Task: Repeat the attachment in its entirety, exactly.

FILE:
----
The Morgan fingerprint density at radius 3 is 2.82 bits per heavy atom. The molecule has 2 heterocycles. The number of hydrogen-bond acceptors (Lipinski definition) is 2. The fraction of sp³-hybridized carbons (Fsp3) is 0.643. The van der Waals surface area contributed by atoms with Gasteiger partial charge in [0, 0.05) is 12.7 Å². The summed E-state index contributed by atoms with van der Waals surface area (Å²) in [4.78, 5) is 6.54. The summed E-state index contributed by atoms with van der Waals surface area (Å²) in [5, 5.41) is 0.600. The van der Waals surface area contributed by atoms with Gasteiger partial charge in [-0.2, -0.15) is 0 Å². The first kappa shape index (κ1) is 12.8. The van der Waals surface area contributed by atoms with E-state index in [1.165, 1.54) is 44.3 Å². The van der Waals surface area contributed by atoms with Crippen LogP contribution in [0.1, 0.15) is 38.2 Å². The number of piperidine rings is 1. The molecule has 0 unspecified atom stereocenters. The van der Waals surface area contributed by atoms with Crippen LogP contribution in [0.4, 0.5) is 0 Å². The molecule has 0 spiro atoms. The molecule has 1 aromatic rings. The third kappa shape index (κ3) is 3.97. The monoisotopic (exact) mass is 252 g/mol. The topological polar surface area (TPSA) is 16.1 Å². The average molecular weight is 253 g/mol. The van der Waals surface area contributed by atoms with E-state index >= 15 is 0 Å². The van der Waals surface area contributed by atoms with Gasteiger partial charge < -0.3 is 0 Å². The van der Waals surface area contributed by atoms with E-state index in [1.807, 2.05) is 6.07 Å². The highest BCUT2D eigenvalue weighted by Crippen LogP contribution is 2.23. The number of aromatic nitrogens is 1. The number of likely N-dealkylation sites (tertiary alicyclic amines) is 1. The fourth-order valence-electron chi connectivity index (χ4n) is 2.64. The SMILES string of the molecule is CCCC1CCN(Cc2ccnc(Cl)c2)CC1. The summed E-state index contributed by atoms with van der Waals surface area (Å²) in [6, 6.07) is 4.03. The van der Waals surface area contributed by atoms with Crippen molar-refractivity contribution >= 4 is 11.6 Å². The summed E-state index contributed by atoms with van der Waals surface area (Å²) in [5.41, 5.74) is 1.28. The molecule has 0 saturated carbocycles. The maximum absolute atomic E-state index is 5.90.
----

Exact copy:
The Morgan fingerprint density at radius 3 is 2.82 bits per heavy atom. The molecule has 2 heterocycles. The number of hydrogen-bond acceptors (Lipinski definition) is 2. The fraction of sp³-hybridized carbons (Fsp3) is 0.643. The van der Waals surface area contributed by atoms with Gasteiger partial charge in [0, 0.05) is 12.7 Å². The summed E-state index contributed by atoms with van der Waals surface area (Å²) in [4.78, 5) is 6.54. The summed E-state index contributed by atoms with van der Waals surface area (Å²) in [5, 5.41) is 0.600. The van der Waals surface area contributed by atoms with Gasteiger partial charge in [-0.2, -0.15) is 0 Å². The first kappa shape index (κ1) is 12.8. The van der Waals surface area contributed by atoms with E-state index in [1.165, 1.54) is 44.3 Å². The van der Waals surface area contributed by atoms with Crippen LogP contribution in [0.1, 0.15) is 38.2 Å². The number of piperidine rings is 1. The molecule has 0 unspecified atom stereocenters. The van der Waals surface area contributed by atoms with Crippen LogP contribution in [0.4, 0.5) is 0 Å². The molecule has 0 spiro atoms. The molecule has 1 aromatic rings. The third kappa shape index (κ3) is 3.97. The monoisotopic (exact) mass is 252 g/mol. The topological polar surface area (TPSA) is 16.1 Å². The average molecular weight is 253 g/mol. The van der Waals surface area contributed by atoms with E-state index >= 15 is 0 Å². The van der Waals surface area contributed by atoms with Gasteiger partial charge < -0.3 is 0 Å². The van der Waals surface area contributed by atoms with E-state index in [1.807, 2.05) is 6.07 Å². The highest BCUT2D eigenvalue weighted by Crippen LogP contribution is 2.23. The number of aromatic nitrogens is 1. The number of likely N-dealkylation sites (tertiary alicyclic amines) is 1. The fourth-order valence-electron chi connectivity index (χ4n) is 2.64. The SMILES string of the molecule is CCCC1CCN(Cc2ccnc(Cl)c2)CC1. The summed E-state index contributed by atoms with van der Waals surface area (Å²) in [6, 6.07) is 4.03. The van der Waals surface area contributed by atoms with Crippen molar-refractivity contribution >= 4 is 11.6 Å². The summed E-state index contributed by atoms with van der Waals surface area (Å²) in [5.41, 5.74) is 1.28. The molecule has 0 saturated carbocycles. The maximum absolute atomic E-state index is 5.90.